Some Outbreaks of Vaccine-Preventable Disease in Groups with Religious or Philosophical Exemptions to Vaccination

    


Many children had to live in an iron lung before the polio vaccine was developed. Photo courtesy of the World Health Organization

In 1972 there was an outbreak of polio at Daycroft, a Chris­tian Science boarding school in Greenwich, Connecticut. Eleven children were left with varying degrees of paralysis. The epidemic was not discovered by health authori­ties until twenty days after the first student had become ill with the disease and after five students had been sent to their homes in other states.    

“Poliomyelitis Prevention in the United States,” 49 MMWR Recommendations and Reports 05 (May 19, 2000):1-22; Franklin Foote et al., “Polio Outbreak in a Private School,” 37 Connecticut Medicine (Dec. 1973):643-44; Stephen Barrett, The Health Robbers (Philadelphia: George Stickley Co., 1976): 268.
In 1979 Amish communities in Missouri, Iowa, Pennsylvania, and Wiscon­sin had fourteen cases of paralytic polio.    

“Epidemiologic notes and Reports Follow-up on Poliomyelitis”—United States, Canada, Netherlands,” 46 MMWR (Dec. 19, 1997):1195-99.   

In 1978-79, there were 11 cases of paralytic polio among unimmunized persons in religious groups in Ontario, Alberta and British Columbia. In 1993, 22 asymptomatic persons (primarily children) were found with imported wild poliovirus type 3 among the same Old Netherlands Reformed Church congregation in southern Alberta that had polio cases in 1978-79.    

“11. Activities Related to the Elimination of Polio and the Report of Working Group on Polio Elimination,” Canadian National Report on Immunization 1996, vol. 23S4, May 1997.    

In 2005 an Amish congregation in central Minnesota had five cases of polio among unvaccinated children. One child had an immune deficiency that made her body unable to rid itself of the virus.    

Clusters of unvaccinated people pose great challenges in vaccination programs. The oral polio vaccine (still given in many countries, but not the United States) gives a weakened form of the virus that will confer immunity not only to the vaccinated person, but also to some others in contact with him or her. But if this form of the virus spreads too far among previously unvaccinated people, its genes will change and it will regain its ability to cripple and kill. Such a virus caused an outbreak in Haiti and the Dominican Republic in 2000 and 2001 that crippled 21 people.    

Gardiner Harris, “Five Cases of Polio in Amish Group Raise New Fears,” New York Times (Nov. 8, 2005). “Poliovirus Infections in Four Unvaccinated Children—Minnesota, Aug.-Oct. 2005,” 54 MMWR Dispatch (Oct. 14, 2005):1-3.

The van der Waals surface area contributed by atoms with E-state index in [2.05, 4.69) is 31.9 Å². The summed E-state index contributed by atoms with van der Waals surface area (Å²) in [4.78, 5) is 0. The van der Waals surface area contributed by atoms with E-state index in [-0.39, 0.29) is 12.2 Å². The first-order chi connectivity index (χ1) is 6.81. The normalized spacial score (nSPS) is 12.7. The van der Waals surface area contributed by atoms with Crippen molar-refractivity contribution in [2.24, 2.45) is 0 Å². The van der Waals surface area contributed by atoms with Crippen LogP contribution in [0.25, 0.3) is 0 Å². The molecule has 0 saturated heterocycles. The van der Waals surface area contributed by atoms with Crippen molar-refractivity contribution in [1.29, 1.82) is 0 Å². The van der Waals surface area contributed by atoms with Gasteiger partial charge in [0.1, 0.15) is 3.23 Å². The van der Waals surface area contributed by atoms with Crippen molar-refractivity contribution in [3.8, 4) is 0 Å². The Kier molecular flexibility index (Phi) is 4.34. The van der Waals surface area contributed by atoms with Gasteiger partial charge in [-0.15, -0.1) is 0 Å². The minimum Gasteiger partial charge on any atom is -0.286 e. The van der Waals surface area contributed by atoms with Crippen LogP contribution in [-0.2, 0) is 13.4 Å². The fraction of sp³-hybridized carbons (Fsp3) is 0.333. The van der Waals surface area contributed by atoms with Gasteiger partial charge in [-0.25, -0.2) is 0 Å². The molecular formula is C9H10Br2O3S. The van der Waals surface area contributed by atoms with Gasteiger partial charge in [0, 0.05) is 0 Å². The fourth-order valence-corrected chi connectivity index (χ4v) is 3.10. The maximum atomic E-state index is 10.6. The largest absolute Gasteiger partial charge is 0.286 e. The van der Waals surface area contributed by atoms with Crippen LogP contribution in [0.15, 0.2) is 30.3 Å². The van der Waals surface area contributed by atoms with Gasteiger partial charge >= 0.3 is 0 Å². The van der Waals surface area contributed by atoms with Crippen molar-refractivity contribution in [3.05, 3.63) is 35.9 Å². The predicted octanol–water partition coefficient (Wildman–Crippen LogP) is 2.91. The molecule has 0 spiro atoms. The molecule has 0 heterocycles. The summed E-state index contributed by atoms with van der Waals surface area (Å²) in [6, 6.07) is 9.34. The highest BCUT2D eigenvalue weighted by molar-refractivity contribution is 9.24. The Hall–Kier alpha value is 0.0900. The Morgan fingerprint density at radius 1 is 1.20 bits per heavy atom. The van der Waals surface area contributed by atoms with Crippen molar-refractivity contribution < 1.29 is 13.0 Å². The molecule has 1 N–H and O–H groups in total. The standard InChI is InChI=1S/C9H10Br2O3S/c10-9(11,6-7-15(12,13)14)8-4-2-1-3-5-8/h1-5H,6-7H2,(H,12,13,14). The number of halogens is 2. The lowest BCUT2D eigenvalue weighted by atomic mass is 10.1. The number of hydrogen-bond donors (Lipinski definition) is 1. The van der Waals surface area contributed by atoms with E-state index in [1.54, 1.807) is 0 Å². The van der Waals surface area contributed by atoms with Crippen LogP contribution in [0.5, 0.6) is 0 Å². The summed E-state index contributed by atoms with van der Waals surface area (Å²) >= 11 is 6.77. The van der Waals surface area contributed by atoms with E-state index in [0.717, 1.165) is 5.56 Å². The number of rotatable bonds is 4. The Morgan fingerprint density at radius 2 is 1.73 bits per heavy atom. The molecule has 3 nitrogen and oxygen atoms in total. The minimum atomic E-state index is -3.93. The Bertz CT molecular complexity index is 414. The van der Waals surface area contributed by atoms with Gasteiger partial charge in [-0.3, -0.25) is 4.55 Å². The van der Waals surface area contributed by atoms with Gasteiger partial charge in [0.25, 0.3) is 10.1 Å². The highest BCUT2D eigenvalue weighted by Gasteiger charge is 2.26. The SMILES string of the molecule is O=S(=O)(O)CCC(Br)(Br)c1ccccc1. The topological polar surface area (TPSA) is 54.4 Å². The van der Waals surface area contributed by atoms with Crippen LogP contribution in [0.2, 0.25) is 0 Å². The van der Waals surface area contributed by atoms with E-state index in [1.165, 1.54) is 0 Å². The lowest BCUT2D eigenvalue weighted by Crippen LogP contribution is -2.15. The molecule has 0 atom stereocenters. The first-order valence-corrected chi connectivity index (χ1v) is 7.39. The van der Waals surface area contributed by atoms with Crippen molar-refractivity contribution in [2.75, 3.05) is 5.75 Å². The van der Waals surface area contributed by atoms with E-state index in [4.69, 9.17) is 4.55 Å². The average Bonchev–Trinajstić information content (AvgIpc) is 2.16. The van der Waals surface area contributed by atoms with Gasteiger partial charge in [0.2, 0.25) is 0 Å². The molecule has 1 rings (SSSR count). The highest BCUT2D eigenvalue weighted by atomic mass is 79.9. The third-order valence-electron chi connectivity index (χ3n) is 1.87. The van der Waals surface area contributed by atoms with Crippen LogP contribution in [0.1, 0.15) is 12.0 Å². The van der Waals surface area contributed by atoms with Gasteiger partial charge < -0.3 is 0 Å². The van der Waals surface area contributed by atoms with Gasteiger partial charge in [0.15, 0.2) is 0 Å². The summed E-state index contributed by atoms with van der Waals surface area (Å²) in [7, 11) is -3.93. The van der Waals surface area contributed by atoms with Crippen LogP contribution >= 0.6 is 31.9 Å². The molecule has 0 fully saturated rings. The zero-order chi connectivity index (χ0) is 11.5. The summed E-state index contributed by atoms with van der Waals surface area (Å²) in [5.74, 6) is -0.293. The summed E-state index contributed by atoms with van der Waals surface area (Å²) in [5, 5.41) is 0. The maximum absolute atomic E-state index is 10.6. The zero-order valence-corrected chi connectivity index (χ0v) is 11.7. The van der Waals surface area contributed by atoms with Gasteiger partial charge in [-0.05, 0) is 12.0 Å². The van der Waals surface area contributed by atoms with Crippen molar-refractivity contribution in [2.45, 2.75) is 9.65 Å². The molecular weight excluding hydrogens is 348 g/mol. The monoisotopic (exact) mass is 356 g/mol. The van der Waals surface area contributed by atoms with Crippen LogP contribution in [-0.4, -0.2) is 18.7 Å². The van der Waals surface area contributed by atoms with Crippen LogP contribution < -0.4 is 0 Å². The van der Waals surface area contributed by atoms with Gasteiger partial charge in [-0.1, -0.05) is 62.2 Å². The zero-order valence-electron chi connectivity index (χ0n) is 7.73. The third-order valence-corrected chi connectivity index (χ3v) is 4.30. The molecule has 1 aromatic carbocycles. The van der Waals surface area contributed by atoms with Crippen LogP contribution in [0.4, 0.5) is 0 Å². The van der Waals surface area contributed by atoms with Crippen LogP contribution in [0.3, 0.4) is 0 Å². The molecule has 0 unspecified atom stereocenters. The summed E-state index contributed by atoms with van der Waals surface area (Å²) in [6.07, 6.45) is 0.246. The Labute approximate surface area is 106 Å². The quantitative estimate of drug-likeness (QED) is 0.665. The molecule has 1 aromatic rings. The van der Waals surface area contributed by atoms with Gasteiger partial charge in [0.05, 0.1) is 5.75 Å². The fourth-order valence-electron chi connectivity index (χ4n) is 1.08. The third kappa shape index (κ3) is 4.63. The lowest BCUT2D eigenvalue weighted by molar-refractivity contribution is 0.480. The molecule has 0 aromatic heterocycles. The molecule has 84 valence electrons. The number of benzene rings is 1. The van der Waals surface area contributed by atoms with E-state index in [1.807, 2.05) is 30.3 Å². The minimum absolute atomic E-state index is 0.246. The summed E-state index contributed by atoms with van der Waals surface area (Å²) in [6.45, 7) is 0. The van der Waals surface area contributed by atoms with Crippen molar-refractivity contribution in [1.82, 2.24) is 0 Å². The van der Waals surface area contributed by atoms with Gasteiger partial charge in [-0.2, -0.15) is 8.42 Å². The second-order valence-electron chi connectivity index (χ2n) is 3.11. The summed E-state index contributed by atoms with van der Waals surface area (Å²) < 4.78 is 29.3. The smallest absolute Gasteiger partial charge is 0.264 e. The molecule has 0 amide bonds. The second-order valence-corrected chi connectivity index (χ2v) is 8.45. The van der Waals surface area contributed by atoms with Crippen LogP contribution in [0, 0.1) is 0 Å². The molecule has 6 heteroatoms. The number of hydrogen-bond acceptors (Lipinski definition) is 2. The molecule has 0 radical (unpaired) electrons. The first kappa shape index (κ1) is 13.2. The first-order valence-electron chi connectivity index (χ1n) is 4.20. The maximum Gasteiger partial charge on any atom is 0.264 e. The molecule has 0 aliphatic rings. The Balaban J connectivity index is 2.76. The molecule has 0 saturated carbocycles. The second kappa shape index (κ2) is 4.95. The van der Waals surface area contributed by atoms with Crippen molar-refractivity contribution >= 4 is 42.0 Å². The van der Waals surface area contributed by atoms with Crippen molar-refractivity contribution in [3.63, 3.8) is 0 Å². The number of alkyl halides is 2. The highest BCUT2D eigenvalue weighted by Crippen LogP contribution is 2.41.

In 2003 Muslim clerics in Nigeria banned polio vaccination campaigns claiming they were an anti-Muslim plot. In 2005 when polio vaccination began again, 69 Nigerian children became paralyzed by the virus in circulation from the oral polio vaccine itself because it came in contact with such a huge number of unvaccinated people.    

Gilbert Da Costa/Kano, “Setback for Nigeria’s Polio Fighters,” Time (Oct. 25, 2007).    

Diphtheria    

In 1982, a nine-year-old girl contracted diphtheria at a Christian Science camp in Colorado and then traveled on a bus with many other unvaccina­ted children to Wiscon­sin where she died. Wisconsin and other states had to track down more than 100 children and adults she had come in contact with and culture them.    

“Epidemiologic Notes and Reports Fatal Diphtheria—Wisconsin,” 31 MMWR (Oct. 22, 1982):553-5; “A Case of Diphtheria in Wisconsin,” 4 Wisconsin Epidemiology Bulletin (Sept. 1982):1.    

In 1994, a four-year-old boy died of diphtheria in Weston, Massachusetts. His mother was a Christian Scientist and had not gotten immunizations for him.    

“Current Trends Update: Childhood Vaccine-Preventable Diseases—United States 1994,” 43 MMWR (Oct. 7, 1994):718-20.    

Pertussis    

Paul Etkind, Susan Lett et al., “Pertussis outbreaks in groups claiming religious exemptions to vaccinations,” American Journal of Diseases of Children 146(Feb. 1992):173-76, report on four pertussis outbreaks in Massachusetts.    

Daniel Feikin, Dennis Lezotte et al., “Individual and community risks of measles and pertussis associated with personal exemptions to immunization,” JAMA 284 (Dec. 27, 2000):3145-50, found that children ages 3-18 with personal belief exemptions were 5.9 times more likely to contract pertussis than vaccinated children.